While I am still not in a painting and gaming mood, I am continuing to read about playing with toy soldiers and military history. Indeed my last book was one that proved seminal to the rise of modern wargaming. A little while ago I was fortunate to secure on EBay a 1972 edition copy, in good condition, of Donald Featherstone’s 1962 book “War Games Battles and Manoeuvres with Toy Soldiers”. Reading it proved to be a fascinating journey into the past and the start of wargaming as a popular hobby.
After a foreword by the esteemed Brigadier Peter Young, the book explains what wargames are and how you go about setting them up. Campaigns are broadly described and solo games are also briefly covered. Having elucidated wargaming to the reader, Donald Featherstone provides a collection of five rules for gaming periods from the ancient world to World War 2 (or Modern as it is referred to in the book). The rules are supported with exciting battle reports and photographs showing how the conflicts play out.
The first rules, by the revered Tony Bath, cover ancient warfare. These are demonstrated by the fantasy battle of “Trimsos” between the Hyperboreans and the Hyrkanians using zinnfiguren. The second set of rules address horse and musket warfare. These are illustrated by an American Civil War battle called “Action in the Plattville Valley” where blue and grey shiny toy soldiers fight over hills made of plasticine. The venerable Lionel Tarr’s highly detailed modern (i.e. WWII) rules are the next to be explained, followed by a simplified set for less rigorous games. The simple modern rules are then exhibited through a WWII “Tank and Infantry Action on the St James Road” between British Grenadier Guards, with supporting miniature tanks, and the Herman Goering Panzer Grenadiers, with homemade panzers of plaster. The last set of rules, “Close Wars”, appear in the appendices and are designed for skirmish actions in the French and Indian War of the 18th Century. The appendices also contain instructions for making Lionel Tarr’s wargaming periscope.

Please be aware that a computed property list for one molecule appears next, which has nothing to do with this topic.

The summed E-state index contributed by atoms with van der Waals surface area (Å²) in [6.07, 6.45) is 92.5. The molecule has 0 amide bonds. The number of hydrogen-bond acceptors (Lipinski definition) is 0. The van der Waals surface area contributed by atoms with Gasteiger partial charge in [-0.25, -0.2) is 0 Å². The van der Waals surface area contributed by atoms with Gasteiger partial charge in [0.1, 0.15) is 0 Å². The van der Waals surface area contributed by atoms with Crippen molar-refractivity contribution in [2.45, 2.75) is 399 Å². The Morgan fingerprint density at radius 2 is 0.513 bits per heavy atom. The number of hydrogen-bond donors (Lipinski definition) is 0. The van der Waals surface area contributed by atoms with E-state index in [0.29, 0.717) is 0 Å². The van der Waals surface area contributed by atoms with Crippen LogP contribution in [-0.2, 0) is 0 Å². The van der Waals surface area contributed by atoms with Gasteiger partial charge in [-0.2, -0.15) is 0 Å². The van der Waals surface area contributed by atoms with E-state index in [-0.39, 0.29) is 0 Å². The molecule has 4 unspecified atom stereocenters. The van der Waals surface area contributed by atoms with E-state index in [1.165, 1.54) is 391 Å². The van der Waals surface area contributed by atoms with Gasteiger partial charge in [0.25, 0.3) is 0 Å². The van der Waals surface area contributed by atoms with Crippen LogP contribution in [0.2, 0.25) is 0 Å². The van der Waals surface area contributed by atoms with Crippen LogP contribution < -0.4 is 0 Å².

While “War Games Battles and Manoeuvres with Toy Soldiers” may not be as relevant to wargamers as it was when it was first published some 55 years ago it still inspires. It certainly gives some insight into the thinking of past wargaming worthies on rules and playing wargames. The rules supplied within the book are quite playable and the thrilling battle reports are still a pleasure to read. The book also demonstrates quite brilliantly that good fun games can be played without all the frippery and paraphernalia of modern wargaming. In short, the book is a word to the wise and a tonic for the jaded.